Wednesday, December 19, 2012

Some Trends in Expenditure

Chapter 21 of the 2011 Comptroller and Auditor General’s Account of Public Services includes the following chart on trends in welfare expenditure.

Trends in Welfare Expenditure

The figures since 2008 used in the above table are in the first section of this table.

Trends in Welfare Expenditure Table

The 2012 figure is an estimated based on voted allocations at the time of the report (Sep 2012).  Since then there has been a supplementary estimate for the Department of Social Protection of €685 million, of which €264 million was due to more than anticipated expenditure on Jobseeker’s Allowance.  Thus the 2012 total for support for ‘people in the labour market’ will be around €5,200 million and the overall total for the table close to €21,000 million, with little overall change from 2011.

The trends in the chart are easily identifiable.  There have been falls in the aggregate financial support provided to ‘families and children’ and to ‘people in the labour market’.  Support for ‘people with disabilities’ fell in 2010 and 2011 but is due to rise very slightly in 2012.  Support for ‘older people’ continues to rise year-on-year with a rise of around €1 billion since 2007.  A more detailed breakdown of the expenditure under each category is in tables below the fold at the end of the post.

Here is a table taken from the Analysis of the Exchequer Pay and Pensions Bill published by the Department of Public Expenditure and Reform.

Exchequer Pay and Pensions

It can be seen that the gross Exchequer pay and pensions bill is forecast to rise in 2012, though only by €16 million or 0.09%.  The subsequent column show the breakdown of this.  The Exchequer pensions bill will rise by €285 million, while the gross pay bill will fall by €269 million.

The Exchequer net pay bill is the gross bill less employee pension contributions in the civil service, health, education, guards and army of €536 million which are used to fund other expenditure and the employee deductions for the public sector pension levy of €930 million across all departments which are also used to fund other expenditure.  Some other minor employee contributions bring the total to €1,509 million.  In essence, this is money that forms part of the gross pay bill but is deducted.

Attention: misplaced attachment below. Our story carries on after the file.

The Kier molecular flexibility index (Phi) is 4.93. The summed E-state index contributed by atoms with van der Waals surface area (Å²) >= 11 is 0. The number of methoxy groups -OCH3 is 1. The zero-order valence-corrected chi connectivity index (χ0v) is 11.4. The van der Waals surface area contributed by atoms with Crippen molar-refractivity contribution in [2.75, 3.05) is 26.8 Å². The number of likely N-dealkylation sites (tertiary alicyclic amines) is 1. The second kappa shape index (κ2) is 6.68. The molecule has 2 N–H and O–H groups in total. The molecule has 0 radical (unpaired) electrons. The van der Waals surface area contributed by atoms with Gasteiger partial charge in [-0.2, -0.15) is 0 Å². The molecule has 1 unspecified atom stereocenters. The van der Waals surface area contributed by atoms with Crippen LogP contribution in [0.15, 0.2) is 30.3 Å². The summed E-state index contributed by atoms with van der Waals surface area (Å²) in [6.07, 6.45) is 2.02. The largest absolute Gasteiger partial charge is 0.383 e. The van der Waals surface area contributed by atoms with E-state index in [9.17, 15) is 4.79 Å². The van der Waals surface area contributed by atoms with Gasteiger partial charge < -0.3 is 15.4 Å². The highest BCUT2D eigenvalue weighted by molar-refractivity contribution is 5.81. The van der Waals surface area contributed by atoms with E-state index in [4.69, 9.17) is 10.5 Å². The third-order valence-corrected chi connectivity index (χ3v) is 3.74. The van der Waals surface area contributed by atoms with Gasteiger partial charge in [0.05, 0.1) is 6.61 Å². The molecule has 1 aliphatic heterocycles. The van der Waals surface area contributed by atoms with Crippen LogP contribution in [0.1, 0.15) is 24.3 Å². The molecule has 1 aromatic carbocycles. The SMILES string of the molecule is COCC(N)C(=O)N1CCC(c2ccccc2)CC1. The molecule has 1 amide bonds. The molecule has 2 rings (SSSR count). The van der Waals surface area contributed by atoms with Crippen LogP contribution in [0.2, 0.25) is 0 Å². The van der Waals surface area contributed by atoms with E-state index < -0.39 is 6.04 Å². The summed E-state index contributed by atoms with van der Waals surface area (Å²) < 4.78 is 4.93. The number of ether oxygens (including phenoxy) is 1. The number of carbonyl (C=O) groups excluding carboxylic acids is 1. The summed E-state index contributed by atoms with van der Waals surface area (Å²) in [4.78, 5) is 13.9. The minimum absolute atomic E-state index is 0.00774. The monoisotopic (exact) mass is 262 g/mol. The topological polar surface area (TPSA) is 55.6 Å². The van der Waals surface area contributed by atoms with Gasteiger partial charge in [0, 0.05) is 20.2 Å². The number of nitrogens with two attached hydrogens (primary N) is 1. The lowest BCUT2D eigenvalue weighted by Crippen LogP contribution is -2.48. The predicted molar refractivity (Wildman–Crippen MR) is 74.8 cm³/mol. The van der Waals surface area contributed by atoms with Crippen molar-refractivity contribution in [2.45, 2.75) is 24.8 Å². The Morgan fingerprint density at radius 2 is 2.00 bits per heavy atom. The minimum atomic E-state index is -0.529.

The Exchequer net pay bill is expected to fall by €266 million this year to €14,402 million.  PRSI, Income Tax and the USC will be further collected on this to reflect the net pay measure from the employee’s perspective.

The fall in the pay bill in 2012 (both gross and net) was more than offset by the rise in the pensions bill which has risen €1 billion since 2007.

Since 2007, the social welfare bill for state pensions and the exchequer pensions bill has risen by around €2 billion.  Many of the reductions in current expenditure elsewhere are being consumed by increases here. 

Of course, this is mainly because of demographic factors rather than policy changes.  The number of people aged 65 and over increases by around 20,000 per annum as entrants to this category is greater than the death rate, while the number of public sector pensioners is rising by around 8,000 per annum.

Support for Families and Children

Support for Labour Market and Disabilities

Support for Older People and Administration

Support for Employment Schemes

1 comment:

  1. Note that PS pay was effectively cut twice, with a cut to gross pay and the PRD pension levy. However, PS pensions were not cut, though they are subject to a (small) PRD.

    So a retired teacher on a gross pension of 700 pw suffers one cut, existing teachers take two cuts, while new entrants suffer FOUR cuts to pay!!

    Where is the solidarity?

    I feel existing PS pensions should be cut more.